Hodges proposes 3.4 percent increase in property tax levy for 2016

Mayor Betsy Hodges has called for a 3.4 percent tax levy increase for her proposed 2016 city budget — a $1.22 billion spending plan. 

The city’s revenues come from a variety of sources with property taxes accounting for about 20 percent.

Despite the proposed levy increase, the mayor said that roughly two-thirds of the city’s residential taxpayers would see a decrease in the city portion of their property tax bills during her 45-minute budget address at City Hall on Wednesday.

Like her first budget address a year ago, Hodges said an increase in the levy is necessary to account for inflation.

“Being a 21st century city means we transform our work to meet the needs of the people and economy of the new century,” she said. “So today I present for your consideration a budget based on that premise; a budget that invests in doing basic city work in new ways to reflect new realities. … This proposed budget, then, is focused on running the city well. It is a down payment on future success.”

The City Council adopted a 2.11 percent increase in the property tax levy for the 2015 budget — a reduction of the 2.4 percent increase initially proposed by Hodges. The final budget was approved after considerable debate about spending priorities for the city.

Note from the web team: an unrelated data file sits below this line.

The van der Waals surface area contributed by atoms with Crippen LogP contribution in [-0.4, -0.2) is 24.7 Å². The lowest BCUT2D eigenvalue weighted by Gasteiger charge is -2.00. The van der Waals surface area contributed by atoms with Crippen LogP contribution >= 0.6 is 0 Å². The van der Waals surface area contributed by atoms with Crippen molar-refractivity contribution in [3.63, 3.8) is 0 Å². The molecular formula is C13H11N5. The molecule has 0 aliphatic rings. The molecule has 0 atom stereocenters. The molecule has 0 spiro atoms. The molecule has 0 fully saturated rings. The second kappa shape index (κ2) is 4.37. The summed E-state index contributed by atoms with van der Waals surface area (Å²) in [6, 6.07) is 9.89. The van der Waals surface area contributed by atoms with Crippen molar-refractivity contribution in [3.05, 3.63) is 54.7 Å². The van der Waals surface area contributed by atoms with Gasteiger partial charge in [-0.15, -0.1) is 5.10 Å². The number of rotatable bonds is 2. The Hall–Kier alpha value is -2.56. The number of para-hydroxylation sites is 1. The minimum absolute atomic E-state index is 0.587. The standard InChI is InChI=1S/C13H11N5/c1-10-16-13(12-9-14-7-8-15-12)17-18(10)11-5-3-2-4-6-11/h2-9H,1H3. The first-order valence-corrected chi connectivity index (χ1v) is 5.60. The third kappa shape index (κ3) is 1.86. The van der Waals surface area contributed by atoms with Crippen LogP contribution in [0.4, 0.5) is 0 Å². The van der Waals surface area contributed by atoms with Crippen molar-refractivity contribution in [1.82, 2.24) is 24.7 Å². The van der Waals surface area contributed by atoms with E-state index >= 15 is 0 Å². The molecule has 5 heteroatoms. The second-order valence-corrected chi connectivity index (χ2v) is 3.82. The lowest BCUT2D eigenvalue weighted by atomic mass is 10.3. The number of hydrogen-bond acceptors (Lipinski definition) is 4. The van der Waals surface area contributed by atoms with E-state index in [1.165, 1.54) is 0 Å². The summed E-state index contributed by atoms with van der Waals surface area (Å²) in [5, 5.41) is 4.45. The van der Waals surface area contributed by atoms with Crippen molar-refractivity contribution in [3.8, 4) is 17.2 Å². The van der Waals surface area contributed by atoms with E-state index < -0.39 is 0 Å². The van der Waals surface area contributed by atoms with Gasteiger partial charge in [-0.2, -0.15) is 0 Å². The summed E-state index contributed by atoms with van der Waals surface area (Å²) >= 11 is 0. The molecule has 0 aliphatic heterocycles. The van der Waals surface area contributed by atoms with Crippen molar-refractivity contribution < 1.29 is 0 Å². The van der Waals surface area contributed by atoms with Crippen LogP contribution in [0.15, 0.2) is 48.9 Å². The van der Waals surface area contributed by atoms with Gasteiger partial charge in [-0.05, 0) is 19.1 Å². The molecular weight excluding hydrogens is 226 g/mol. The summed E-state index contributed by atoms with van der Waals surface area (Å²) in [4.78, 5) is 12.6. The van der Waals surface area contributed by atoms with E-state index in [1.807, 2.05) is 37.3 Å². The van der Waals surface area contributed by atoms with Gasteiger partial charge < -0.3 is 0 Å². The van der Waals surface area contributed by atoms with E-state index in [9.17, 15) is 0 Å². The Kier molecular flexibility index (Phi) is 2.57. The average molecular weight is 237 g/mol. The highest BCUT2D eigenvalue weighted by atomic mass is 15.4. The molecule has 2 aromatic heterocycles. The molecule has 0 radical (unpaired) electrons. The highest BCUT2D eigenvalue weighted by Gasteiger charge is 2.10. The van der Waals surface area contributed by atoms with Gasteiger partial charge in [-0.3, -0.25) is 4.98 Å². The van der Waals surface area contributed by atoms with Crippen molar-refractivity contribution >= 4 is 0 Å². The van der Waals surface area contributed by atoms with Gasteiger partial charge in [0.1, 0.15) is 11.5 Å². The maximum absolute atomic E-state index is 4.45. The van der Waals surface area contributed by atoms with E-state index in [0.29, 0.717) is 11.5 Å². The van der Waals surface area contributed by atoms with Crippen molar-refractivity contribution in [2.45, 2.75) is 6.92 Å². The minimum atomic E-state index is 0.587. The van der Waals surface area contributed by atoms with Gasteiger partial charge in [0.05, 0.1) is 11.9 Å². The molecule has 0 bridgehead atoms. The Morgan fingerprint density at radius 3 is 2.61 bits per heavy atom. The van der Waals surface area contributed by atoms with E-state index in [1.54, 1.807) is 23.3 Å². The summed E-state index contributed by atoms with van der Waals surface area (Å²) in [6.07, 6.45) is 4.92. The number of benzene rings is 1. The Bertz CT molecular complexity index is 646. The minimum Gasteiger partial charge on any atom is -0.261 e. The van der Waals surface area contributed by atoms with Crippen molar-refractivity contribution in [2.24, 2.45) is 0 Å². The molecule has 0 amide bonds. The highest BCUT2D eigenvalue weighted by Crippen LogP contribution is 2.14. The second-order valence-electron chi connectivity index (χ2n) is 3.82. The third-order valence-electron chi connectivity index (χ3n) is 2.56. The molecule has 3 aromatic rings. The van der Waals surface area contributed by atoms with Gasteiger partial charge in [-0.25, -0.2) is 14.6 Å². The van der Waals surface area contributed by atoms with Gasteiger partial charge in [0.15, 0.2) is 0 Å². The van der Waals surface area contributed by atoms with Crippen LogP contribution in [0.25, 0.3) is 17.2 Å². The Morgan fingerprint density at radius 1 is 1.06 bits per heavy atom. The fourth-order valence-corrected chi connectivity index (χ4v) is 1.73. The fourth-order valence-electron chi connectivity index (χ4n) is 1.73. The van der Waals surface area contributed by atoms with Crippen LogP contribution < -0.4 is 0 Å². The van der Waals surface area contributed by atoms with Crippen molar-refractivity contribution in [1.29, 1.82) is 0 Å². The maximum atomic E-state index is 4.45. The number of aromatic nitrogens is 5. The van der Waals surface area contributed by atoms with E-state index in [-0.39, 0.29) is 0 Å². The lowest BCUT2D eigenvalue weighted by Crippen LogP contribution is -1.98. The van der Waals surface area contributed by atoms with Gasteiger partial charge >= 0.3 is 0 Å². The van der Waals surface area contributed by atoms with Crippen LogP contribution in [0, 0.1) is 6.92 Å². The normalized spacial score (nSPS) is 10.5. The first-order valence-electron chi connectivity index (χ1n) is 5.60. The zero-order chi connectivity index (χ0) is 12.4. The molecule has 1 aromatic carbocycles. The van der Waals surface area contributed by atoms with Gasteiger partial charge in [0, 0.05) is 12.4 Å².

City Council Member Linea Palmisano (Ward 13) had pushed to reduce the levy increase to 2 percent for the 2015 budget in an effort to ease the burden for households experiencing steep increases in tax bills. As for this year’s proposed budget, Palmisano said the mayor’s “approach was right on.”

She’s pleased to hear that two-thirds of residential property taxpayers will see lower tax bills. Given that the 13th Ward has some of the city’s highest valued homes, she said she remains committed to helping seniors with fixed incomes who bought their homes 20 to 30 years ago remain in their houses. 

Hodges’ budget plan includes funding for two new police officers focused on downtown Minneapolis, allowing for 862 sworn police officers.

“While I do believe, along with Council Member [Blong] Yang, that the number of officers in the City needs to be larger than the 862 authorized sworn officers I propose in this budget, I also know that we are working hard to fill the 860 sworn positions we have right now in the wake of a wave of retirements that has not slowed down,” Hodges said. “We will continue to focus on hiring and maintaining staffing at 862 officers as we prepare for the possibility of adding more sworn officers over time.”